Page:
Pressure on Israeli PM from all sides to announce compromise during US visit in the hope of reviving Middle East peace talks.
Even allies say Netanyahu must put 1967 borders on negotiating table
JERUSALEM // Benjamin Netanyahu, the Israeli prime minister, is coming under pressure to agree to the 1967 borders as the basis for negotiating a Palestinian state ahead of his address to the US Congress next week.
Critics and even some allies in Mr Netanyahu's right-wing government have strongly suggested he offer the compromise in the hope of reviving Middle East peace talks. That pressure received a significant boost by the US president, Barack Obama, who endorsed yesterday the idea of brokering a two-state solution with the 1967 lines as the starting point.
"Without accepting the principle of 1967, Netanyahu's other principles will remain full of holes," Ari Shavit, a columnist for the Israeli daily Haaretz, wrote yesterday.
If the Israeli leader does not put that issue on the table during his Washington visit, he wrote, the "Palestinians will mock" his other demands and he would effectively become "an unimportant prime minister who left no lasting mark".
Palestinian negotiators have strongly implied a willingness to return to talks, and possibly suspend their bid to be recognised as a state in return. A return to talks would only come, however, if the Israeli leader agreed to the 1967 border.
After Mr Netanyahu refused to extend a slowdown on settlement construction last September, they suspended their participation in negotiations and began lobbying the United Nations for recognition of an independent Palestinian state.
Saeb Erekat, the former chief Palestinian negotiator, said on Sunday: "I want to hear the numbers 1-9-6-7 from Netanyahu," adding that until then, "we're not going to waste our time".
The Middle East peace quartet - consisting of the US, EU, Russia and the UN - is reportedly also considering calling for the 1967 borders as a precondition for future talks. So, too, is Barack Obama. The group is poised to adopt it following Mr Obama's endorsement of the idea.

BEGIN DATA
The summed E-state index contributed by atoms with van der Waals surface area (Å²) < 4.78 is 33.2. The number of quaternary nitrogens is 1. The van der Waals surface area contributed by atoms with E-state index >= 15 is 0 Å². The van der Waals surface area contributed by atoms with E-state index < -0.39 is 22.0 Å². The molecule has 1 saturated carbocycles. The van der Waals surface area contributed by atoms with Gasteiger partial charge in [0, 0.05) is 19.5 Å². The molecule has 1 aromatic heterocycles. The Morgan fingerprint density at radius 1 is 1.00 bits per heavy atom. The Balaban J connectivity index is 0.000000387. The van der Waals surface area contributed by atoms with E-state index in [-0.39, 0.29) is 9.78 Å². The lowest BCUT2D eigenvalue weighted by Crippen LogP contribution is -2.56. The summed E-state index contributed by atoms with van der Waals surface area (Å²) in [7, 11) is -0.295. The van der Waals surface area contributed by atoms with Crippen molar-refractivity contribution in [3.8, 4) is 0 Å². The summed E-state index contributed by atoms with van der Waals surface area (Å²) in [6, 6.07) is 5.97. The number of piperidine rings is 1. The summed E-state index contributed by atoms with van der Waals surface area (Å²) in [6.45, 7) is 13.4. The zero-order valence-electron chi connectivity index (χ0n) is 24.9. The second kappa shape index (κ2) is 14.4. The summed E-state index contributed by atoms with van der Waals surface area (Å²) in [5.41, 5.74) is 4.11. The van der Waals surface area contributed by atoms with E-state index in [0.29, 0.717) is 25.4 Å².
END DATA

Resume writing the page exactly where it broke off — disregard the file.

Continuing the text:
Israel captured the Gaza Strip, the West Bank and East Jerusalem - lands that Palestinians want for their future state - during the Arab-Israeli conflict of 1967 and filled them with Jewish settlements.
While he formally accepted the concept of a Palestinian state in 2009, the Israeli leader has opposed agreeing to the 1967 lines as a frame of reference for negotiations. This would probably entail dividing East Jerusalem with the Palestinians and potentially uprooting hundreds of thousands of West Bank settlers. Mr Netanyahu has been loath to enact either of these measures, possibly out of fear that his pro-settler government would collapse if he did.
One of Mr Netanyahu's fiercest critics, the Haaretz columnist Gideon Levy, wrote yesterday that the Israeli leader's apparent dithering on the issue had increased criticism not only of Israel's occupation of territories it captured in 1967 but also the legitimacy of its recognised borders. He used as an example this year's annual Nakba day demonstrations that Palestinians use to denounce Israel's creation. Sunday's event was punctuated by a surge in Palestinian frustration, deadly violence by Israeli soldiers and the unusual scenes of hundreds of Palestinian refugees storming into the country from Syria.
"Anyone who didn't want 1967 is now getting 1947. Anyone who didn't want to evacuate the settlement of Ariel will now be forced to discuss Carmiel," he wrote, comparing the legitimacy of a West Bank settlement to a community within Israel's recognised borders.
Mr Netanyahu did offer some concessions during an address to the Knesset, or parliament, on Monday that was seen as a preview of his upcoming Washington visit. He implied that he was prepared to dismantle most of Israel's Jewish communities in the West Bank except for the so-called settlement blocs.
His defence minister, Ehud Barak, called for even more "daring" concessions. Mr Barak, who as prime minister in 2000 was prepared to divide Jerusalem with the former Palestinian president, Yasser Arafat, and dismantle West Bank settlements, suggested in an interview with the Los Angeles Times yesterday that failure to do so could have dangerous consequences. "It's clear to me that Israel at this junction should act and not be paralysed by the uncertainties, low visibility, volcanic eruptions and historical earthquake around us," Mr Barak told the US newspaper in reference to the Arab Spring rebellions sweeping neighbouring countries.
"We need to put [something] on the table, whether behind closed doors to the president or in public. We need to be ready to move toward a daring proposal that will include the readiness to deliver an answer to all the core issues."